I'm a fellow ball-dropper, too (which I say with zero judgement), and have gotten better and have been dropping fewer balls by: figuring out why it happened, addressing that root cause, and doing other things to mitigate while I'm working on the root cause.

Figure out why it happened: Are you over-committing, and of so, why, and can you stop? Are you experiencing anxiety/dread because you worry you're missing skills or experience? Are you not comfortable/experienced with having the tough conversations that come with letting other people know about delays and blockers? Is the job actually the right fit for your skills and interest? Could it possibly be something like undiagnosed ADHD (which doesn't preclude any of the other things)?

Address the root cause: Will vary based on your answers above, but will likely involve some introspecting and conversations with a therapist and/or your manager, and maybe some reading about project management or difficult conversations.

Mitigate: Set calendar reminders to check in and follow up, find a task management system that works for you, ask coworkers for help unblocking if needed, and yes, get a professional coach! Depending on where you work you may even have access to one through your company benefits, if they offer a service like ModernHealth or BetterUp, or even an Employee Assistance Program (EAP) that could help you find a coach.

I also really like the zero-guilt policy described above, but it's definitely easier for me to be forgiving of my own mistakes when I have some sense of why I keep making the same ones.
posted by rhiannonstone at 3:02 PM on February 7 [1 favorite]


I am absolutely projecting from my own cruddy workplace but as someone similarly new to the job: can it be your anxiety making you take on responsibility that should be shared with your boss?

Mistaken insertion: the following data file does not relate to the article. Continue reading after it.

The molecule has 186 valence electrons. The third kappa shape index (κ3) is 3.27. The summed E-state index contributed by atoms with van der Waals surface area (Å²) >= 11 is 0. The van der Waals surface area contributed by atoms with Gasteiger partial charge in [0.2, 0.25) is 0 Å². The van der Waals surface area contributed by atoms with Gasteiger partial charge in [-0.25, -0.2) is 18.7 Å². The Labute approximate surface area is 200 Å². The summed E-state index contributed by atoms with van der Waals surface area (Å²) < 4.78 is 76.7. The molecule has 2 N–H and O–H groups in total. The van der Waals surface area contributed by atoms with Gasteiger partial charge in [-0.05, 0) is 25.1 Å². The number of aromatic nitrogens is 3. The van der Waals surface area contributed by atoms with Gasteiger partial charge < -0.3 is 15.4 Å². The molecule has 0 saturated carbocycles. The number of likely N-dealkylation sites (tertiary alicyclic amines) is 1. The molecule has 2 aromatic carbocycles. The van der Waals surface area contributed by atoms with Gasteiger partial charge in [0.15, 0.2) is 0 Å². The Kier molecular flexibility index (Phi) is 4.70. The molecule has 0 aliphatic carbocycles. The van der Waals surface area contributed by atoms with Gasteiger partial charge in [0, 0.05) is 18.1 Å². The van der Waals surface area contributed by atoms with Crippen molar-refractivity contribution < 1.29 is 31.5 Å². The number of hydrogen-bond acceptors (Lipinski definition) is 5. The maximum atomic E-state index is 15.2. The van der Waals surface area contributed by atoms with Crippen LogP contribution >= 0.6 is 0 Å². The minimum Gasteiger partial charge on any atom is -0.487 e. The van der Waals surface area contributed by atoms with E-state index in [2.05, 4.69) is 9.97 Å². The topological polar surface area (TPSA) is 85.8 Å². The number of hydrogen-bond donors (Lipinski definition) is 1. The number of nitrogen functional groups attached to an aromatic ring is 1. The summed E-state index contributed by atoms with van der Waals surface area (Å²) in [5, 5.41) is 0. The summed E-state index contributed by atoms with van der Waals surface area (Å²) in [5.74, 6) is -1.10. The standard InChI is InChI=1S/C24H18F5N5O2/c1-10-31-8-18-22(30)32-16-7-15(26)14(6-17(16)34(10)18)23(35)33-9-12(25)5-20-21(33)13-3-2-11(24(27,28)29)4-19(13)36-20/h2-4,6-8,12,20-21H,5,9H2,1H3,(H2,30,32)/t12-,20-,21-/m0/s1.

Like, for a brand new employee, you expect the first few months to involve hand holding like regular check-ins, them learning the ropes and establishing a reporting system that works. I know think it is a real red flag if your manager does NOT have a way to check in regularly with you, or doesn't encourage any kind of metric/tracking. You have to be proactive and bring it up if they don't, but the responsibility for establishing that should be on them in the first place.

If this is an already created job, what was the previous person using to track projects and communicate with the boss? If it's a new position, then you and your boss should ideally be putting together such a system as part of the set-up of the position.

The advice above is totally great if this is indeed a problem of your own making, but! Sometimes you also have an awful manager and need to pivot to managing up to cope with their warped expectations and non-existent or bad guidance. And feeling way less guilt.

I have a weekly paper desk diary that I write a daily to-do list in. It's small so I can't fit more than the top 10-12 things each day within it, and it lets me see how crowded my weeks are at a glance. I manually sync it with my google calendar for events, and it has really helped. My office has NO project management system, so I created my own google tracking sheets for all the projects separately and have my browser home page to a little html file that lists them as links. When something happens on a project, I update the relevant sheet.
posted by dorothyisunderwood at 9:09 PM on February 7